Exteriority is inseparable from interiority and any external manifestation supposes a depth, an unfolding, a prolongation above the surface: “. . . when we see what is in front of us, why is something else still observing us, imposing an inside?”, Georges Didi-Huberman has written. (4) The superficiality of the screen thus demands to be overcome, made deeper, turned inside out, taken over. Against the trend towards exteriority, these artists propose, precisely, a physical, affective and intellectual engagement, an expressive spatialisation of the screen. They show the digital image in such a way as to create a creative tension between an inside and an outside of the surface of the screen. In doing so, they succeed in creating a space that provokes the realm of the imaginary.

Sylvie Parent
April 2006

  1. See Lev Manovich, The Poetics of Augmented Space, 2002-05 (
  2. On this topic, Olivier Asselin has written: “And our experience is essentially mixed and even heterogeneous: it is perforated by a multitude of screens and cameras which incessantly capture and transmit images, and export and import a variety of information. Our experience brings together different times and spaces–distant and nearby, private and public, past, present and future, factual and fictional–like a multi-dimensional strainer.” “Digital Screens”, Parachute 113 (2004):10.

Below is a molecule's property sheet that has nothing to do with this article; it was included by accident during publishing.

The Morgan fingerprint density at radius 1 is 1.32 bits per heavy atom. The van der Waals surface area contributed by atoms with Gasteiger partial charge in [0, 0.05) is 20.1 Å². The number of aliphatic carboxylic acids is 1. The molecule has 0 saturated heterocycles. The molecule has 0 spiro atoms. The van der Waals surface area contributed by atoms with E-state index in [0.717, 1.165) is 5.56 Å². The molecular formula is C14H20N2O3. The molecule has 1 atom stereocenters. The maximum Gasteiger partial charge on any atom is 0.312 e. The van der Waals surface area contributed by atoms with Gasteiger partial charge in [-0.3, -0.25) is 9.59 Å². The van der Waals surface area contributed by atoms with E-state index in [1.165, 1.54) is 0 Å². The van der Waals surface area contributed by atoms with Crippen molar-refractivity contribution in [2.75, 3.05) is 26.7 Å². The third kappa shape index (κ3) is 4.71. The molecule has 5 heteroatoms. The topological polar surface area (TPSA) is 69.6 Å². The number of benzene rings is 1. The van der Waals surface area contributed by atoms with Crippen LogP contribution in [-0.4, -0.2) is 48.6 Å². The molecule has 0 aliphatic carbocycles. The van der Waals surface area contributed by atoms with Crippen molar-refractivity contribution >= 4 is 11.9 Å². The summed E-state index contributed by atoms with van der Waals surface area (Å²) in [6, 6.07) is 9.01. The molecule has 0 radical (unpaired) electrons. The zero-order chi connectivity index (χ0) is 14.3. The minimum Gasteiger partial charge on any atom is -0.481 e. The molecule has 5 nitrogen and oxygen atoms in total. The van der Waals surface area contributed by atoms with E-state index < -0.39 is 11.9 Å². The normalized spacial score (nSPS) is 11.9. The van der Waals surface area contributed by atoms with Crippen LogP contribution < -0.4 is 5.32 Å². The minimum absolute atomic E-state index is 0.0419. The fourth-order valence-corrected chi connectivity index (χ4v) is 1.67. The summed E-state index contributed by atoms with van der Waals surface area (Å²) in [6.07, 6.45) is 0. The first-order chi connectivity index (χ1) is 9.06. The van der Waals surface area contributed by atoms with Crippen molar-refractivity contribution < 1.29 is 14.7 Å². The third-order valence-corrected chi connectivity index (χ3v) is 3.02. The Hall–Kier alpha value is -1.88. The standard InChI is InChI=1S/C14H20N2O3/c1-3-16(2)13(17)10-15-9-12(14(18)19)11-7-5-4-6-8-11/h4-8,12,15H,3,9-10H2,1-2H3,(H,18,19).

3. On the technology for visualising data in the field of nanotechnology, see Jim Gimzewski and Victoria Vesna, “The Nanome Syndrome”, HorizonZéro 14
  4. Georges Didi-Huberman, Ce que nous voyons, ce qui nous regarde (Paris: Minuit, 1992), 10.


Sylvie Parent

Sylvie Parent is an independent curator and art critic. She has been involved in the visual and digital arts scene for more than 30 years, both in Quebec and abroad. Her exhibitions have been shown in Canada, the United States, Italy, Brazil, China and Taiwan. From 2009 to 2014, she was artistic director of Molior, an organization specialized in the production of exhibitions on the international scene. In the field of publishing, Sylvie Parent acted as editor of magazines such as HorizonZero (2003-2005) and CIAC Electronic Magazine (1997-2000), and contributed to several specialized journals (Parachute, Ciel variable, Espace art actuel, etc.). She is also the author of numerous essays for exhibition catalogues. Sylvie Parent is a recipient of the Joan-Lowndes Award (2017) given by the Canada Council for the Arts to an independent art critic or curator in recognition of the outstanding quality of her work.

Artists & works

Sweeping Spirals